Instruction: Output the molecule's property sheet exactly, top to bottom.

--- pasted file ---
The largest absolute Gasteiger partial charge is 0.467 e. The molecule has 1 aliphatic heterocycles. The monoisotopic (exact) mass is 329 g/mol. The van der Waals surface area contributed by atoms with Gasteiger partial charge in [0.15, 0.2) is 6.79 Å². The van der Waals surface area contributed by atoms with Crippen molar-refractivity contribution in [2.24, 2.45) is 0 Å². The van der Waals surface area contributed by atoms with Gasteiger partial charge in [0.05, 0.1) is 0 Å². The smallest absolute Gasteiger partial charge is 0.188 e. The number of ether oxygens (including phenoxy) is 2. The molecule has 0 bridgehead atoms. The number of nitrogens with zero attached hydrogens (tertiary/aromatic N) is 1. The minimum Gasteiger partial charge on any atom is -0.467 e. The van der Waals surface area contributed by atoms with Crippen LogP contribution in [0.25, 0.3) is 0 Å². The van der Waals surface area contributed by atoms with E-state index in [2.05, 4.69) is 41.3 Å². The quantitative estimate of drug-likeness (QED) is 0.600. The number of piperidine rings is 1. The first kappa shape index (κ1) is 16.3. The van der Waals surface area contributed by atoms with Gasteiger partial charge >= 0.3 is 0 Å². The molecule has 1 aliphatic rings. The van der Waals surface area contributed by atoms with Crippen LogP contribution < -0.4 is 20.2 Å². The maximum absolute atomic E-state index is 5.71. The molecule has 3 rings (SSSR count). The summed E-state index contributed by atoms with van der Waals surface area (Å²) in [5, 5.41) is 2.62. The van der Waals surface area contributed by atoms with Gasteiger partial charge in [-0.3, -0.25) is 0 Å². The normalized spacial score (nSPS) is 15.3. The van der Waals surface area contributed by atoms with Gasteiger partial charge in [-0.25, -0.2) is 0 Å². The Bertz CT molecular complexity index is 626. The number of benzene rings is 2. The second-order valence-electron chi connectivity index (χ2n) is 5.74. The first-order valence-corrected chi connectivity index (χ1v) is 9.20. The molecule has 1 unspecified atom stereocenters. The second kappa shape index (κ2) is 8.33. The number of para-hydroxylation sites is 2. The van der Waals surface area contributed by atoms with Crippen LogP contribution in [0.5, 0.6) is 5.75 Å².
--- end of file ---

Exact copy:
The largest absolute Gasteiger partial charge is 0.467 e. The molecule has 1 aliphatic heterocycles. The monoisotopic (exact) mass is 329 g/mol. The van der Waals surface area contributed by atoms with Gasteiger partial charge in [0.15, 0.2) is 6.79 Å². The van der Waals surface area contributed by atoms with Crippen molar-refractivity contribution in [2.24, 2.45) is 0 Å². The van der Waals surface area contributed by atoms with Gasteiger partial charge in [0.05, 0.1) is 0 Å². The smallest absolute Gasteiger partial charge is 0.188 e. The number of ether oxygens (including phenoxy) is 2. The molecule has 0 bridgehead atoms. The number of nitrogens with zero attached hydrogens (tertiary/aromatic N) is 1. The minimum Gasteiger partial charge on any atom is -0.467 e. The van der Waals surface area contributed by atoms with Crippen LogP contribution in [0.25, 0.3) is 0 Å². The van der Waals surface area contributed by atoms with E-state index in [2.05, 4.69) is 41.3 Å². The quantitative estimate of drug-likeness (QED) is 0.600. The number of piperidine rings is 1. The first kappa shape index (κ1) is 16.3. The van der Waals surface area contributed by atoms with Gasteiger partial charge >= 0.3 is 0 Å². The molecule has 1 aliphatic rings. The van der Waals surface area contributed by atoms with Crippen LogP contribution < -0.4 is 20.2 Å². The maximum absolute atomic E-state index is 5.71. The molecule has 3 rings (SSSR count). The summed E-state index contributed by atoms with van der Waals surface area (Å²) in [5, 5.41) is 2.62. The van der Waals surface area contributed by atoms with Gasteiger partial charge in [-0.3, -0.25) is 0 Å². The normalized spacial score (nSPS) is 15.3. The van der Waals surface area contributed by atoms with Gasteiger partial charge in [-0.25, -0.2) is 0 Å². The Bertz CT molecular complexity index is 626. The number of benzene rings is 2. The second-order valence-electron chi connectivity index (χ2n) is 5.74. The first-order valence-corrected chi connectivity index (χ1v) is 9.20. The molecule has 1 unspecified atom stereocenters. The second kappa shape index (κ2) is 8.33. The number of para-hydroxylation sites is 2. The van der Waals surface area contributed by atoms with Crippen LogP contribution in [0.5, 0.6) is 5.75 Å².